Running Out of Food in the Cafeteria


Shown is a food station in the Brooklyn Tech cafeteria with only one meal option for students, in addition to peanut butter and jelly sandwiches. There are no beverages, besides the water station (not shown), and no fresh produce available to students.

Students at Brooklyn Tech are experiencing lunch shortages this school year with their transition back into the building, prompting questions as to why this is happening and what can be done to remedy it.

Following Brooklyn Tech COVID-19 guidelines, students are now split between spending their lunch periods in the auditorium and cafeteria. This system was instituted to decrease the number of students congregating together at lunch without masks, but this change sparks another unexpected problem. Some students are told that there is no more food, leaving them without a meal option when sitting for their lunch period. This is especially true for non-traditional lunch alternatives like vegetarian meals, which are often not available in large quantities to students.

Distributing lunch to different locations has been an adjustment for staff and students alike. Now, students who have lunch the auditorium pick up their lunch in the main lobby before going to their designated lunch destination. As for students in the cafeteria, they collect their lunch in the traditional manner by going to food stations. 

Interviews were conducted with students seated in the cafeteria, who commonly experienced the frustrating phenomenon of running out of lunch. 

Jason Jiang (‘23), who usually sits in the center section of the cafeteria at Brooklyn Tech, relies on receiving school lunch three to four times per week. “Yes, I have experienced running out of lunch in the cafeteria,” he said. When asked about food waste in the cafeteria, he also noted that he has seen students throw away partially eaten or full servings of lunch “too often.”

School lunch staff declined to comment when asked to participate in a brief interview about the lunch shortage and meal uniformity.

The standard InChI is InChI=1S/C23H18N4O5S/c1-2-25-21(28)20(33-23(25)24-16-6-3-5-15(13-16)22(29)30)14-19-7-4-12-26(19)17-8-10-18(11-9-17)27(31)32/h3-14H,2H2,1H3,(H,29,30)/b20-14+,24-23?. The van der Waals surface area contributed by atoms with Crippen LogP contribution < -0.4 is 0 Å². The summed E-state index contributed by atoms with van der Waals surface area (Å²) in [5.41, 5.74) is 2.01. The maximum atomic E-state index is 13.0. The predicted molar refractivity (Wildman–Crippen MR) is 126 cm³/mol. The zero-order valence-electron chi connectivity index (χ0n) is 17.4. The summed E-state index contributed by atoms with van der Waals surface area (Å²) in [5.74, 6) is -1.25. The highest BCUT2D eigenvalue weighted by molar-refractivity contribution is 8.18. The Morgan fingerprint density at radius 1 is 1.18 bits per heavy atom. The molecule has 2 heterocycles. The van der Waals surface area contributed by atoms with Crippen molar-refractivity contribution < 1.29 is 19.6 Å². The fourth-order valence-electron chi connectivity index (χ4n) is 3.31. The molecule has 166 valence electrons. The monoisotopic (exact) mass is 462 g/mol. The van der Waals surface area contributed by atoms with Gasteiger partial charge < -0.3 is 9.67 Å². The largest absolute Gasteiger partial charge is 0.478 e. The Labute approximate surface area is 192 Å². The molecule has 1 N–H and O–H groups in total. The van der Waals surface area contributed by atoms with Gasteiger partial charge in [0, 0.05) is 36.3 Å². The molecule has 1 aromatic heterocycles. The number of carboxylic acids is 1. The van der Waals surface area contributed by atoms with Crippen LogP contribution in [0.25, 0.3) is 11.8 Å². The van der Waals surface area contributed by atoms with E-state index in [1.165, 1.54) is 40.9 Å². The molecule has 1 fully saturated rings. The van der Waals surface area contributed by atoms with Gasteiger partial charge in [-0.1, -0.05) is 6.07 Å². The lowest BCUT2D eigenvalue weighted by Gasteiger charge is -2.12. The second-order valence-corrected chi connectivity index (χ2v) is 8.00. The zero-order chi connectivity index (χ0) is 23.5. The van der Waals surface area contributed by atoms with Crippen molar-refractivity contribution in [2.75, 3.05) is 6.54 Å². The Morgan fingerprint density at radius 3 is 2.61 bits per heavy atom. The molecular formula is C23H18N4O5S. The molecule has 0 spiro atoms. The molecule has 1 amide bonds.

In an interview, Principal Mr. Newman commented: “We’ve had fewer lunch people than we’ve had before and we’ve had a COVID vaccine mandate for all people in schools, so we lost some people…it’s not a lack of food; it’s a lack of workers to prepare the food.” Newman also mentioned that the issue of running out of food during lunch had been brought to his attention earlier in the year, but he thought the problem had been resolved. Now aware that this is an ongoing problem, Newman said that he will reach out to the dietary supervisor in order to find a viable solution.

Not only do these issues impact students here at Tech, but they also violate the DOE’s meal regulations for all schools. According to the NYC Schools website, all students who are learning from an in-person schooling model are entitled to free breakfast and lunch daily. 

In addition to the requirement of universal access to free meals for NYC public school students, schools are also required to follow the meal calendar in serving varying foods each day. Referencing the table below, Brooklyn Tech is supposed to offer a large range of meal options daily to students, including vegan and vegetarian lunches. 

Rain Chan (‘23) noted that the school is not following the DOE-mandated lunch schedule which includes days such as “No Meat Monday” in order to accommodate NYC students who have dietary restrictions.  Supported by student interviews, it appears that Brooklyn Tech isn’t following the meal calendar at all; some days the same foods are served multiple times in a row. Alex Vega (’23) even recalls mozzarella sticks and burritos that were served for a week straight in the cafeteria.

Dia Brar (’23), a student in the Software Engineering major, expressed her frustration with school lunch: “I’m in school for over 8 hours a day and it becomes exhausting, and the school doesn’t have any viable lunch options with proper nutrition to keep me energized,” she stated. 

In discussing healthier alternatives for school lunch, Brar noted: “I wish there were more options and that the salad bar was actually in use.”  Due to COVID-19 restrictions, however, salad bars and other forms of communal meal serving are prohibited. Brar’s opinion was reiterated by most of the students interviewed, noting that there are inadequate options for lunch, which even seem to be unavailable on some days.

The fact that Tech seems to be running out of lunches also poses the question of whether or not other schools are facing this issue as well. Most NYC schools are experiencing a food shortage due to the pandemic and loss of cafeteria staff because of school staff and student vaccination mandates, which have greatly disrupted the supply chain. The New York Times has reported that due to labor shortages, especially in terms of truck drivers, schools are backed upon receiving their necessary pantry items. It is also important to consider the financial impact that COVID-19 has had on families, forcing more parents to rely on school lunches for their children.

It is fair to say that the DOE and school officials have no immediate resolution to these supply and demand issues. On a larger scale, the Biden administration is in the process of resolving the economic crisis in the country, but the reality is that we need a solution right now.